Ross travels with carers, his permobile wheelchair, mobile hoist and other equipment. He has worked with Virgin on improving their disability knowledge following constructive feedback after a bad flight.
Ross is knowledgeable about access and disability working for the Lloyds Banking Group as their accessibility manager. He is also a co-chair of a inter financial accessibility and disability network.
Sue is the Deputy CEO at the Royal Society for Blind Children (RSBC), a national charity supporting vision impaired children, young people and their families.
Before joining the third sector in 2006, Sue worked in the field of transport and disability both domestically and internationally for almost 20 years as a lead member of the Department for Transport’s disability policy team.
Sue is currently a member of the Government’s statutory advisory body, the Disabled Persons Transport Advisory Committee (DPTAC).
Sue is not herself visually impaired but will be accompanied on the panel by a young visually impaired person as a training and mentoring exercise and to get their direct feedback on air travel.
Kamran has worked in the voluntary sector for over 20 years and for the last 15 years running user led organisations. He worked for Aspire and as CEO of Action on Disability. Since 2017 he has been CEO of Disability Rights UK. He has served on various boards of third sector organisations and was also a member of Transport for London’s Independent Disability Advisory Group for three years.
Kamran contracted polio as a child and is a wheelchair user. His experiences at both special and mainstream schools showed him that inclusive education for all children is essential. He is driven to make sure younger disabled people have better opportunities than he did.
At Action on Disability, Kamran transformed its youth service to mainstream settings and supporting inclusive activities. He built up a programme of supported internships for young people with learning difficulties, ensuring that they had real opportunities to work. He secured the long-term viability of the charity by negotiating a purpose-built office funded by the social housing above.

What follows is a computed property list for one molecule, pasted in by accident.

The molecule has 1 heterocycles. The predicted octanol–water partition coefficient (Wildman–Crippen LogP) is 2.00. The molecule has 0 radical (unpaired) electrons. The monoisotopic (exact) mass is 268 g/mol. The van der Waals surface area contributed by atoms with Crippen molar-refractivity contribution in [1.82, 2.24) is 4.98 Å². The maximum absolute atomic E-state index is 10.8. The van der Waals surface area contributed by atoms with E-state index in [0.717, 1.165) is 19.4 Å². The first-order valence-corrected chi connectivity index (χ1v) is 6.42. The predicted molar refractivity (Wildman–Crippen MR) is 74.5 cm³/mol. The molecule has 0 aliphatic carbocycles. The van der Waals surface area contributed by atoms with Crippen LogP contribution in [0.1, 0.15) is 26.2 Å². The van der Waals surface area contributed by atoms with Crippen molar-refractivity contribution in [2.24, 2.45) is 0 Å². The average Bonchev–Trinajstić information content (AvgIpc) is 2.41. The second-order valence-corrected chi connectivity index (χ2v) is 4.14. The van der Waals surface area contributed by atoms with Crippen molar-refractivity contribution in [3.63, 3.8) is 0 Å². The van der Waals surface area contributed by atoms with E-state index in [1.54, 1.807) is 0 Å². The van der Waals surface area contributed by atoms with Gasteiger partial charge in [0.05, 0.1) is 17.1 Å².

Kamran is listed in the Shaw Trusts 2018 Power 100 list of Britain’s most influential disabled people. He was the runner up in the Vodafone Diversity Campaigner award 2017 and winner of Celebrating Diversity award from London Borough of Hammersmith & Fulham’s in their inaugural Civic Honour awards 2017.
Board positions: Current - Lyric Theatre and Wheels for Wellbeing. Past: Inclusion London, Candoco Dance Company.
Geraldine has worked for over 20 years in the aviation industry enabling people with disabilities to fly as safely and comfortably as possible.
In recent years she has influenced Virgin Atlantic to introduce accessible IFE and ensure their customer facing staff assist passengers with hidden disabilities; either recognising airport initiatives or Virgin Atlantic’s own symbol.
Her passion for this has led her to be recognised as a subject matter expert in this area around the globe. Although huge advances have been made in recent years there are still many improvements that can be initiated.
Geraldine is committed to working with others in the industry to improve processes, procedures, equipment and training further so that air travel becomes as pleasant and accessible for as many people as possible.
Neil’s onset of arthritis at the age of three had a serious impact on his childhood. He has focused most of his career on representing the interests of disabled people and people with long term conditions in the UK and Europe. In 2011 he set up Neil Betteridge Associates (UK), offering service user insight and perspective into international initiatives.